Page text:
Guest editorial: Imagine if you were
The current economy is difficult for all of us. But, imagine you were a foster parent taking care of several children, including three or four children in foster care. Such is the case for approximately 1300 foster/adoptive families in Utah recruiting families to provide this care is becoming more and more difficult because of the rising costs of everyday life.
Children belong in their homes with their parents and siblings. Unfortunately, there are times when it is not possible for them to remain in their homes, due to abuse or neglect. The families in Utah who come forward to care for these children and youth are remarkable. Most of them are not "wealthy." Some of them already have children in their homes, and some are willing to provide permanency through adoption for children who can never return home.
These are Utah's children. These are "our" children.
Foster parents in Utah are not paid a salary. The State of Utah provides a reimbursement for the basic costs of living expenses for the children in their home. Depending on the type of care and the age of the child, foster parents receive an average of $16.79 a day. In comparison, the cost for dog owners to kennel an animal along the Wasatch Front is approximately $25 a day. Utah's reimbursement rate does not cover child care costs, so foster parents must pay hundreds of dollars a month from their own pockets for day care.
National research completed last year resulted in a report titled "Hitting the M.A.R.C." (Minimum Adequate Rates for Children). According to the M.A.R.C. report, current reimbursement rates in Utah are inadequate to meet the children's basic needs and should be increased by an average of 43 percent.
The report in its entirety can be found at www.family.umaryland.edu.
Utah's foster families provide so much more than food, shelter and clothing. They are a shoulder to cry on for a frustrated teen with parents who cannot overcome drug addictions. They are the arms who hold and comfort the babies who cry into the night because everything familiar to them is gone through no fault of their own. Foster parents are also the ones who, with meager amounts of money, willingly give it to a teenage girl to purchase her first prom dress. And yes, they are the ones who are accused of "doing it for the money" by an uninformed public.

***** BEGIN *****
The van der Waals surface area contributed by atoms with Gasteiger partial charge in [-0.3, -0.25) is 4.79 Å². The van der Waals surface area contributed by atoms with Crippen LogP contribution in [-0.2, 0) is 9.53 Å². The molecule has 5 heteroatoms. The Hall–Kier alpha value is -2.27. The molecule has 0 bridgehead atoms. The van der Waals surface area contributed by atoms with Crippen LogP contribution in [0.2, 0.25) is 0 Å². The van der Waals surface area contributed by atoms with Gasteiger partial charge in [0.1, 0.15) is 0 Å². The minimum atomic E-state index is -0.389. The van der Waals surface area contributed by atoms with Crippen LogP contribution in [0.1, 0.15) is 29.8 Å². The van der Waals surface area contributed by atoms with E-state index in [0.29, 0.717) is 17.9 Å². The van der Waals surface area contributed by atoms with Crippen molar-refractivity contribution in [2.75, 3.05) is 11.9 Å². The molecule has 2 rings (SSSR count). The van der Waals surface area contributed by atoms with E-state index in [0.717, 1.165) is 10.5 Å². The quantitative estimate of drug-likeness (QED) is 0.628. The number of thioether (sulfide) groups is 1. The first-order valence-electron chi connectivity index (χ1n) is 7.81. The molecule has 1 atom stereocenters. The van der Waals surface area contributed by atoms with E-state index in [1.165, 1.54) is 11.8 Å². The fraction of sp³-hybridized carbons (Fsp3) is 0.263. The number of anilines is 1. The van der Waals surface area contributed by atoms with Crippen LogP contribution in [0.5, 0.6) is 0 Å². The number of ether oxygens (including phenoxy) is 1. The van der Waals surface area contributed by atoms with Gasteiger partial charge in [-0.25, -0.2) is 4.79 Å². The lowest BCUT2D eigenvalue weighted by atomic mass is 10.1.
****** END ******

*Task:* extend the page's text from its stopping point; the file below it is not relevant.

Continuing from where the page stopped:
Foster families must be recognized as a precious resource in Utah. They must be adequately reimbursed for the costs of basic care for children. We simply cannot afford to lose the families already licensed. If foster parents are not reimbursed for the true cost of caring for children, some will be unable to continue providing this service, and it will be the children who suffer. Without foster families, our children are more likely to be placed in costly institutional facilities or bounced from placement to placement. These unstable situations harm children and decrease their chances of growing up in a permanent family.
If you are interested in increasing pay for foster families, I urge you to call your local legislator.
If you want more information on becoming a foster parent, please contact Kobi Marchello of the Utah Foster Care Foundation at 435-636-0210 or go to www.utahfostercare.org.
Kelly Peterson is the CEO of the Utah Foster Care Foundation, a nonprofit organization that finds, educates and nurtures families to meet the needs of children in foster care.